How to Store Sherry Wine? Can Sherry Go Bad?

Isn’t it common to have unopened bottles of your most favorite wine stored in your pantry or cabinet? Wines, after all, make a hell of a gift. So it’s likely that maybe you’ve got a few from your friends, family, or loved ones. Or it could just be that you’re not so fond of wine, which means you may have a bottle or two that you bought a few weeks back still sitting unopened.

By any chance, is this sherry wine? If yes, then how to store sherry wine? It is a frequently asked question. And one that demands the right answer. Simply because the chemical composition does get subjected to change over time. So let’s find out how and why that happens. Along with how to prolong the shelf life of the wine.

Sherry Wine – What Is It Really?

It’s actually fortified wine, and it comes from Southern Spain. Sherry wine contains a higher amount of alcohol made from the traditional system of barrel aging and blending. Also known as the solera system.

The production of this particular wine takes place in more than just one way. There are styles ranging from dry and sweet to light and intense. But the majority part of sherry wines has a saline, dried fruit, and nutty flavor.

It’s very commonly used for preparing dishes and desserts. Sherry wine, in general, is incredibly varied and nuanced. And it tastes exquisitely delicious with food.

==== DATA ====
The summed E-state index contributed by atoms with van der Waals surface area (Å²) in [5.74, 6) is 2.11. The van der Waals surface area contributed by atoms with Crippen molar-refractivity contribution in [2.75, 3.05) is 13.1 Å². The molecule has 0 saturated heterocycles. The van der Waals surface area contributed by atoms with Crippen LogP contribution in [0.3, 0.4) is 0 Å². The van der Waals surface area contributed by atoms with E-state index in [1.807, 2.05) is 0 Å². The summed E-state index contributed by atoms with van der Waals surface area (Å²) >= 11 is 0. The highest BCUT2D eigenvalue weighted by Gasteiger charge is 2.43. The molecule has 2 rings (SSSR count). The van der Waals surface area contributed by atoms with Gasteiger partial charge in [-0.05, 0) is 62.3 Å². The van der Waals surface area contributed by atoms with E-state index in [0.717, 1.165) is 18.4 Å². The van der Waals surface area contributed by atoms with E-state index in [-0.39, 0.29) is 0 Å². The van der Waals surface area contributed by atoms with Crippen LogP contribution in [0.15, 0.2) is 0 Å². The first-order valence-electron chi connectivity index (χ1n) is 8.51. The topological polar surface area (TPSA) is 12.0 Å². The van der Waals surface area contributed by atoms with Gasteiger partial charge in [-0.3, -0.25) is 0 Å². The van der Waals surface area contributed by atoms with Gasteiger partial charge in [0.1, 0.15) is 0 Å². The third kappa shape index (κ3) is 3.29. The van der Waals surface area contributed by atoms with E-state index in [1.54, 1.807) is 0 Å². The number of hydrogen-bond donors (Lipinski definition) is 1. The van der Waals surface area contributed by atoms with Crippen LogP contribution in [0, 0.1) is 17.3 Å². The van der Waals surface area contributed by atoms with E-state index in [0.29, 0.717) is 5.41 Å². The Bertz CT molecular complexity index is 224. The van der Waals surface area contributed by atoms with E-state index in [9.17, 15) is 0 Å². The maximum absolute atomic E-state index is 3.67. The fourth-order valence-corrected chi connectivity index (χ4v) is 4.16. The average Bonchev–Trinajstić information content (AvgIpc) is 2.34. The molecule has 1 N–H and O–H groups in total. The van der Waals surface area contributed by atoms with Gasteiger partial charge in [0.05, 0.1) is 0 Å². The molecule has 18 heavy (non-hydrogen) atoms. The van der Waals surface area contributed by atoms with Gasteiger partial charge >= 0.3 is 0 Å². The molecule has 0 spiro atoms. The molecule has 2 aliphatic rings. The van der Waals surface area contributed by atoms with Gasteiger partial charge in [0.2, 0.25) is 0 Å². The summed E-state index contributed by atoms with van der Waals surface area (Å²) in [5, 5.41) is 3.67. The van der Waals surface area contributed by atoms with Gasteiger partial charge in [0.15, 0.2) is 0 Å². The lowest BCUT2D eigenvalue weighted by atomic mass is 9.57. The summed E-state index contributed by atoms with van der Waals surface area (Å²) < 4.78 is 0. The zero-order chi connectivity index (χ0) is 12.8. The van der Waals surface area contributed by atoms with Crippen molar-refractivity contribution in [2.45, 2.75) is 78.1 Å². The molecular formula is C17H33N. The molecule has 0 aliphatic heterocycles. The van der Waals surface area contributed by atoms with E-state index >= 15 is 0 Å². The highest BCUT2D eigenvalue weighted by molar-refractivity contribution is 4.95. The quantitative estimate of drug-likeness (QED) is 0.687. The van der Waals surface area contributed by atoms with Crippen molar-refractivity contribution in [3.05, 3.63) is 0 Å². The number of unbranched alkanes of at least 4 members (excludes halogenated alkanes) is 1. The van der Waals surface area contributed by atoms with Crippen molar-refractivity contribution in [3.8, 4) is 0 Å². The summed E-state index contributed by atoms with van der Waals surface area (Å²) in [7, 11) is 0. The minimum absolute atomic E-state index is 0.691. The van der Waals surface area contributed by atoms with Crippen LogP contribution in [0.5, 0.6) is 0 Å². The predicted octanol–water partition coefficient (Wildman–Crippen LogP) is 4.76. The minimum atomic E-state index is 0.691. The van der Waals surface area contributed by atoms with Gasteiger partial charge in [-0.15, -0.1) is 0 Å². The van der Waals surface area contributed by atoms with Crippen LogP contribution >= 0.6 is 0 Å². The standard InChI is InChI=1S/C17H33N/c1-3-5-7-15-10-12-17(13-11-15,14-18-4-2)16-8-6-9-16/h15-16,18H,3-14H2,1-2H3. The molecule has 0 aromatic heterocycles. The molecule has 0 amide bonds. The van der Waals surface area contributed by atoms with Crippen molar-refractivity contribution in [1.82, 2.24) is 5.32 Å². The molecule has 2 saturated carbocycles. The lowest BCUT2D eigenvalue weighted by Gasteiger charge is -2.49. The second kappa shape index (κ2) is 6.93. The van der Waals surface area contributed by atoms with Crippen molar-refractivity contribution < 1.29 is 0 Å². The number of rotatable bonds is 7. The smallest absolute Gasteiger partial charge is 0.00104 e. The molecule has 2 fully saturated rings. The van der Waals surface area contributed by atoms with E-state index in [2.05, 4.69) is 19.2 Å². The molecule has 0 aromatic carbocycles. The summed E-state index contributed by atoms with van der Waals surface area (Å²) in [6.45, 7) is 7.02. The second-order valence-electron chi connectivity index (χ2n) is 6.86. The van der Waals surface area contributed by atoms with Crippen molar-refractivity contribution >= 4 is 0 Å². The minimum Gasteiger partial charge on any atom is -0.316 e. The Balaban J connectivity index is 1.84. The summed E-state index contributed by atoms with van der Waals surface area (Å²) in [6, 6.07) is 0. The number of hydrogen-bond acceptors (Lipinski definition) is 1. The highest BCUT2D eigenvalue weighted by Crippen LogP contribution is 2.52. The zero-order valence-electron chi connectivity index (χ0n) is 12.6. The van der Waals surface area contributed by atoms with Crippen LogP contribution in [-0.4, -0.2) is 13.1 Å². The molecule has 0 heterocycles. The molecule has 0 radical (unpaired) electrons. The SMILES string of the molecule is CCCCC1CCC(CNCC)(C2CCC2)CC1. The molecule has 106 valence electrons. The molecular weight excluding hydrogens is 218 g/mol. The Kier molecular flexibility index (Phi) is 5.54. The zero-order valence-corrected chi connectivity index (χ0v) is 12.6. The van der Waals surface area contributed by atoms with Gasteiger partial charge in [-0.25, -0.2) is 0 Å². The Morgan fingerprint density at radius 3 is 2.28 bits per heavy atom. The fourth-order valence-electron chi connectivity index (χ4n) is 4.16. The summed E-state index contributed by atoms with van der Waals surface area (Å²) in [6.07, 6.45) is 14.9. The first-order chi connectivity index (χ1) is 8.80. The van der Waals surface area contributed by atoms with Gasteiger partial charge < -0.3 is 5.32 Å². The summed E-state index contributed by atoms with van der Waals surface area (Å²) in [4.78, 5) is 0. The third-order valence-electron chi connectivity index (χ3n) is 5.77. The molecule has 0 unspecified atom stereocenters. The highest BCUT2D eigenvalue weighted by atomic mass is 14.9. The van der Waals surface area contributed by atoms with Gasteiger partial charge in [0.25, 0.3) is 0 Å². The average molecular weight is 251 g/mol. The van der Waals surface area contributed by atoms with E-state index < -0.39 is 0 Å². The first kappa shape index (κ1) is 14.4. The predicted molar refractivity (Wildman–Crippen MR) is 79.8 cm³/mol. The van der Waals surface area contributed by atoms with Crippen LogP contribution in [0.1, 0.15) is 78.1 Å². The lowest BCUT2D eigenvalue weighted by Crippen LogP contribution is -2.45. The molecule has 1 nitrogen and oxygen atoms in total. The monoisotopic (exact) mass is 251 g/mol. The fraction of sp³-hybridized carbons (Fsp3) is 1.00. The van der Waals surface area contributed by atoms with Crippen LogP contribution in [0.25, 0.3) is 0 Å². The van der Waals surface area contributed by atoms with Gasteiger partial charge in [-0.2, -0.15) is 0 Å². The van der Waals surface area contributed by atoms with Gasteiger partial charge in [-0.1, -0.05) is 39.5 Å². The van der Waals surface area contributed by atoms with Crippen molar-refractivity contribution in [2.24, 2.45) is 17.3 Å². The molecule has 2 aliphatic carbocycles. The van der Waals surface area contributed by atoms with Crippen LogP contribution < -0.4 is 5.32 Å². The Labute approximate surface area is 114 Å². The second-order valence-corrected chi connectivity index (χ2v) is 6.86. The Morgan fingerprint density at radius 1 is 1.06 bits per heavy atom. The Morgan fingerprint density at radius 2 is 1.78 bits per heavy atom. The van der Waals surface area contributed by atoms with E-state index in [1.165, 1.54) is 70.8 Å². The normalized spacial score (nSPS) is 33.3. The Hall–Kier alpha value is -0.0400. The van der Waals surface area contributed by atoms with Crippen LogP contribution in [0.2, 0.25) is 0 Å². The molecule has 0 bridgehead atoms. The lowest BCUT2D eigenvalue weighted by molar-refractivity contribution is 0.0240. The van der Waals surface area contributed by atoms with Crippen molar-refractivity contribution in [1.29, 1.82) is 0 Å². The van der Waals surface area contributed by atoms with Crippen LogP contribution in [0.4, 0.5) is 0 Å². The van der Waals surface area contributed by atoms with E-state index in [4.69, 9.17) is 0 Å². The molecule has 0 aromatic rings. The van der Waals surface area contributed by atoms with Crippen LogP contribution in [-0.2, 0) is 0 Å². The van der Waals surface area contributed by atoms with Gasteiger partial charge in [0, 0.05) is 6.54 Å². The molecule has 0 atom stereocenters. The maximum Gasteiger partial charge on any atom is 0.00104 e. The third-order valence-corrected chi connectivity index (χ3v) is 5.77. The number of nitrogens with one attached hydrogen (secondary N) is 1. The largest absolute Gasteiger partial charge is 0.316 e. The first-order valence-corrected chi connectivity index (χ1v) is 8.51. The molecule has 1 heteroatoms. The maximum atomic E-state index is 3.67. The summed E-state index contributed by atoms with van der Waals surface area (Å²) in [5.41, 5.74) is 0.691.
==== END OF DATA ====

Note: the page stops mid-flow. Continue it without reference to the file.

How to Store Sherry Wine

The method of storage is much the same as any other type of wine. If the bottle has not been opened yet, then store it in a cool, dry place. That means away from heat and light. For example, your pantry, kitchen cabinet, or wine cellar.

The bottle of wine should be kept in an upright position. What this does is minimize the exposed surface of the liquid. So the wine is less likely to oxidize quickly. Oxidation leads to the flavor and alcohol compounds getting affected drastically. The higher the oxidation, the more the quality of the wine decreases.

But don’t wine manufacturers oxidize wine? Yes, they do. But the oxidization here is well-controlled. That’s how they can achieve specific results.

What about how to store sherry wine after you open the bottle? Place the cork back again to seal the bottle properly. And then place the bottle in the fridge. And if the cork isn’t fitting, then turn to wine bottle stoppers.

You could also empty the wine into the decanter. But decanters don’t have an airtight seal. That’s alright because the seal of a decanter is not all that bad. Particularly if you know you’re going to drink up that wine soon enough.

The simplest thing would be to pour the remaining wine into a smaller bottle. The goal is to keep the alcohol sealed, and then refrigerate it.

What About Freezing Sherry Wine?

It goes without saying that freezing your wine is going to affect its feel and taste. That is why it’s better to use the wine for cooking. And what’s even better news is that sherry is one of the best cooking wines. In that case, put those leftovers to some good use. But that might take a while, right? In the meantime, why not freeze these leftovers?